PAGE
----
Gutmann and Thompson recognize that the Tax Reform Act, like all compromise legislation, is internally inconsistent as a matter of policy. They do not, however, believe that this inconsistency is troubling. Rather, the authors interpret the conflicting policy positions inherent in legislative compromises as evidence that the polity is attempting to advance the overall political agenda despite having such divergent priorities.

Gutmann and Thompson do not dismiss integrative theory wholesale – they note that integrative approaches can be useful in coming to compromise – but they do not want their readers to imagine they can sidestep or forestall compromise with integrative or consensus solutions. Sometimes, as the Tax Reform Act example shows, progress is not possible without both sides conceding valuable interests. Further, the authors argue that seeking pie-expanding solutions in the legislative context often encourages lawmakers to load debt onto future generations.

For lawyers and neutrals, this really isn’t news. After all, many of us strive for justice with the full understanding that most cases settle. We know that compromise is essential to dispute resolution, just as we know that taking an uncompromising stand is sometimes necessary.

Attorneys who read this book will be challenged to consider whether and how our professional work as compromise-makers can be better theorized and effectively taught to law students, politicians, and voters. Furthermore, the book challenges dispute resolution practitioners and teachers to rethink how we address (or fail to address) the topic of compromise with our clients and students. To the extent that we perpetuate win-win idealism, how well are we preparing them for the responsibilities and realities of a democratic community?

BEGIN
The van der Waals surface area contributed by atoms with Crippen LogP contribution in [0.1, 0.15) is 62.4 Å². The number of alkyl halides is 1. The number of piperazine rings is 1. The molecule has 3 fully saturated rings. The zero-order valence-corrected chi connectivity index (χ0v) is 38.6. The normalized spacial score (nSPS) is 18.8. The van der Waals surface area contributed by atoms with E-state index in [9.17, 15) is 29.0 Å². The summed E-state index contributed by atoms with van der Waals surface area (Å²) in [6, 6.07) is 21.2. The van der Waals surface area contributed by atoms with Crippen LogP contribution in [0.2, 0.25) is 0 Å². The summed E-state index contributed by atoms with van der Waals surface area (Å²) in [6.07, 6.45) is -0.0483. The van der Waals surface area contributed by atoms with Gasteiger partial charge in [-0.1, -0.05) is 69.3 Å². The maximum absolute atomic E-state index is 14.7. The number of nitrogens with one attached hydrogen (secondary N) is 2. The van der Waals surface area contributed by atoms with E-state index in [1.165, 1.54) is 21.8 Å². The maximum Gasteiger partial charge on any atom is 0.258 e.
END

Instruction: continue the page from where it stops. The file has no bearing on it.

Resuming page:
Jen Reynolds is an Assistant Professor of Law and the Faculty Director of the ADR Center at the University of Oregon School of Law. Her research and writing focus primarily on cultural and system-level implications of alternative dispute resolution and decision-making processes. She can be reached at jwr@uoregon.edu.


[1] Events and the interplay among principal actors in the early period of the adoption of the New York Arbitration Law and the Federal Arbitration Act are also discussed in a wonderful law review article by Margaret Moses, Statutory Misconstruction: How the Supreme Court Created a Federal Arbitration Law Never Enacted By Congress, 34 Fla. St. U. L. Rev. 99 (2006).

[2] Second-generation books include, e.g., Cathy A. Costantino & Christina Sickles Merchant, Designing Conflict Management Systems: A Guide to Creating Productive and Healthy Organizations (1996); David B. Lipsky, Ronald L. Seeber & Richard D. Fincher, Emerging Systems for Managing Workplace Conflict: Lessons from American Corporations for Managers and Dispute Resolution Professionals (2003); Karl A. Slaikeu & Ralph H. Hasson, Controlling the Costs of Conflict: How to Design A System for Your Organization (1998).